6. Khaki was indeed an Indian invention. The author is correct to a great extent. It was Harry Lumsden, who raised the Corps of Guides (which later became the Queen/King's Own Corp of Guides), who realized the importance of camouflage clothing. The first Afghan War was disastrous for the army due to the guerrilla tactics of the Afghans and their long-range jezails (most of them flintlocks). The British Brown Bess proved ineffective at long range and since the Afghans were shooting from mountains. The Guides were primarily involved in intelligence-gathering missions and it was important for them to stay under cover. In about 1846, khaki was developed by dyeing white linen clothing with tea leaves. The British Army officially adopted it during the Boer War.

  7. The article and some of the comments were mostly close but mostly no cigar. I thought I'd add a few points to clarify.

    British troops in India and in South Africa had been improvising serviceable clothing for hot weather campaigning since the 1830s if not before. As most of their opponents were using spears or bows with a few obsolete firearms, camouflage per se was not a priority. The tribesmen on the Northwest Frontier of India (now the Pakistan-Afghanistan border) did employ matchlock jezails for sharpshooting but preferred mass charges with swords until almost the end of the C19th century. Comfort together with convenience: standing up to hard service and not showing the dirt too much; were probably of more importance to begin with. Camouflage, however was useful for scouting missions.

    By the way, R.F. Fleming is partly correct in that some light troops employed on scouting missions during in mid-C18th America frontier wars were supplied with brown coats and provincial ranging companies are known to have worn green hunting frocks. This was hardly official policy, however, but rather short-term measures employed by sensible men on the ground. The 60th (Royal Americans) formed for frontier defense in 1758 (They only became part of the Royal Green Jackets in 1966) remained a red-coated regiment till a battalion of green jacketed riflemen was attached to them in 1797. This was the first official green uniform in the British army. Only the riflemen of the 60th and a special rifle regiment - the 95th Rifles, founded in 1800- wore green during the Napoleonic period. They were usually distributed in detached companies among Wellington's infantry brigades as skirmishers and outpost troops. Other light infantry wore traditional red. Portuguese light troops serving with Wellington in Spain wore brown.

    Following the example of Lumsden's Guides, cool, servicable clothing of a subdued colour in a range of shades was adopted on an ad hoc basis by British troops from the 1850s onwards, and not only in India. Usually this was improvised from the white cotton drill summer clothing. A range of materials are reported to have been used over the years, producing a range of colours: tea leaves, river mud, ink, camel and cow dung, even curry powder. In South Africa they used mimosa bark and iron sulphate. In the Punjab, the Guides are said by some sources to have used fuller's earth of the Multan district. Others state that they used dye made from the local mazari palm. Whatever source was employed, it appears to have been unusually successful, remaining in use for almost sixty years.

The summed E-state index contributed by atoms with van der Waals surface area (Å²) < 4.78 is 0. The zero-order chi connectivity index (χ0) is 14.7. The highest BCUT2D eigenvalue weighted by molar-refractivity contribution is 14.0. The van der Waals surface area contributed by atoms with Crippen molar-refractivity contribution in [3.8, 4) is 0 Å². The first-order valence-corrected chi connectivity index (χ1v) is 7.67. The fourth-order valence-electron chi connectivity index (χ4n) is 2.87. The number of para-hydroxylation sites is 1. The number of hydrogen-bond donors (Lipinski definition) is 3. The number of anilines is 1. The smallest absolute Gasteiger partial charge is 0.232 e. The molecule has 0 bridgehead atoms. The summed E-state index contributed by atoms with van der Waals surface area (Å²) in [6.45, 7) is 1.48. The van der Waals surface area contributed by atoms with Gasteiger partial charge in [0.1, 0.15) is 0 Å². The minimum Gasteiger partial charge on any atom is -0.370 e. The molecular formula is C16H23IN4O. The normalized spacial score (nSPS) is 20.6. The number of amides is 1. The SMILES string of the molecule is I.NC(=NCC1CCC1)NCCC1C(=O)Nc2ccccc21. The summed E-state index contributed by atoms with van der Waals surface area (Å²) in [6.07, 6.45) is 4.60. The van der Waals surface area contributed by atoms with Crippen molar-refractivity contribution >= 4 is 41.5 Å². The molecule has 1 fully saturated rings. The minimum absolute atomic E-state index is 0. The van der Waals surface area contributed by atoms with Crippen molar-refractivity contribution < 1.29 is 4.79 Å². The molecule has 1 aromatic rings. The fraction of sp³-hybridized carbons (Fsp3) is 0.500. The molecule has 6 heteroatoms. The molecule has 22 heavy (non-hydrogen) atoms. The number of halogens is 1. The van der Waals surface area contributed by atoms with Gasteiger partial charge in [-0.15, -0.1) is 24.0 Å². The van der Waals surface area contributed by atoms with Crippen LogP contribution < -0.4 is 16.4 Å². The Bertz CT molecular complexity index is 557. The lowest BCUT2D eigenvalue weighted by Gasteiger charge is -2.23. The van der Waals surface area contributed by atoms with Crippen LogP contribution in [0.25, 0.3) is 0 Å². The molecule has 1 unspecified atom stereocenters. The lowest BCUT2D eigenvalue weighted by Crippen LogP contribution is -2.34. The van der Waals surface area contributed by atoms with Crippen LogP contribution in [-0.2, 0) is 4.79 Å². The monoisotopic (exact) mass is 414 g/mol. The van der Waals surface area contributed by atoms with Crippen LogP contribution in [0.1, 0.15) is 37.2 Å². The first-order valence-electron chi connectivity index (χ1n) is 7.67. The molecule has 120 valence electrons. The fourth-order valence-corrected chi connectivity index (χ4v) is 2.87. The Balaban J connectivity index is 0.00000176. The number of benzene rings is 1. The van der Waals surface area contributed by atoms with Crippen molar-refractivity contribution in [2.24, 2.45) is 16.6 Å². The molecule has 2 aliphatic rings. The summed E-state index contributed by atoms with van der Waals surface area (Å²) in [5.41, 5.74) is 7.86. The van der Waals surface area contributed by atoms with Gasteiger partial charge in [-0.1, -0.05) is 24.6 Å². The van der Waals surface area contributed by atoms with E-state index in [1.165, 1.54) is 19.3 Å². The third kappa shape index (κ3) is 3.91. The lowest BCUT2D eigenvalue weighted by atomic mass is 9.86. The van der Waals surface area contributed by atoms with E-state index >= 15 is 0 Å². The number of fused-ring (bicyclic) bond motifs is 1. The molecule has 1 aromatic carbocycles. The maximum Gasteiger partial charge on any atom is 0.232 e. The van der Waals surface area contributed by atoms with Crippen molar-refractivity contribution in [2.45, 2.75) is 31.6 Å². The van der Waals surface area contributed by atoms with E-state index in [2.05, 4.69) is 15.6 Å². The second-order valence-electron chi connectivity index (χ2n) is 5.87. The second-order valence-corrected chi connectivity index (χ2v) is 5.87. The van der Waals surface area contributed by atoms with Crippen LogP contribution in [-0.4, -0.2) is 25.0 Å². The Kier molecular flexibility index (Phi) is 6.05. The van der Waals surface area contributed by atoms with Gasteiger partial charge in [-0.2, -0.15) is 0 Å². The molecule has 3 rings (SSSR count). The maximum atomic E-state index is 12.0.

2182, 2165

    During the Indian Mutiny British troops resorted increasingly to what was known as 'khakee'. The predominant shade at this stage seems to have ranged between grey-brown and a pale blue although there was also frequent reference to a more ambiguous colour of 'earth' or 'stone.' After the Mutiny, high command experimented briefly with khaki drill as official summer uniform instead of white. Problems with finding a colour-fast dye led to a return to white in 1864. Troops in India continued to wear improvised 'khakee' on campaign, most notably on the Abyssinia expedition of I868 and during the Afghan War of 1878-80.

    The general hue at this stage was was still more muddy grey than sandy brown.


    Troops serving in the Transvaal (or 1st Boer War) War of 1881 wore Rifle Green and Indian khaki as well as traditional red (which after exposure to sun and rain isn't as conspicuous as one might expect) and suffered as badly. The problem was a failure to employ correct tactics against a skillful enemy with modern rifles. Arguably the main lesson learned, grudgingly, was of simply keeping one's head down.

    Meanwhile experiments with commercially produced uniforms of grey and khaki uniforms continued in the Sudan and in India. In 1884 a 'mineral' dye able to produce colour-fast khaki cotton was patented in Manchester, and in 1885 a regulation uniform of khaki drill was authorised for troops in India. At this stage khaki began to take on the tan-sandy shade recognised today.

    In 1896, khaki drill Foreign Service dress was extended to all British troops fighting in hot-weather theatres. Some regiments in India continued to source khaki cloth for their uniforms locally for some time after 1885. The Queens Corps of Guides, as they came to be known, continued to dye their ‘mud coloured’ uniforms regimentally until 1904.

    It is true that the first campaign to see all British troops engaged dressed in khaki was the Boer War of 1899-1902 but the conversion of the whole British army to khaki Service Dress took place in the latter year of 1902, not 1900, when a uniform of wool serge Khaki Drab- not 'khaki drill'- was authorised. This uniform for service in temperate zones was of a greener shade than the khaki drill developed in India and used extensively in Africa.

    Khaki was an undoubtedly a word borrowed from Hindustani or Urdu but the notion of providing khaki uniform for troops in the field was unquestionably British (albeit in the face of much official and public resistance, including that of Queen Victoria) because it was the British who required an officially dirty (or dusty) uniform for their troops on campaign. It was only when Frederick Gatty of Manchester, a Frenchman by the way, living in Lancashire, developed his 'mineral khaki' dye in 1884 that the requirement could be fulfilled. The cotton cloth was made up and exported by E. Spinner & Co. also of Manchester. It came to be exported around the world. So much so that Americans in the Phillipines referred to the khaki drill they imported from traders in China as ‘chino.’

    Hope that is of interest, maybe of use. Arthur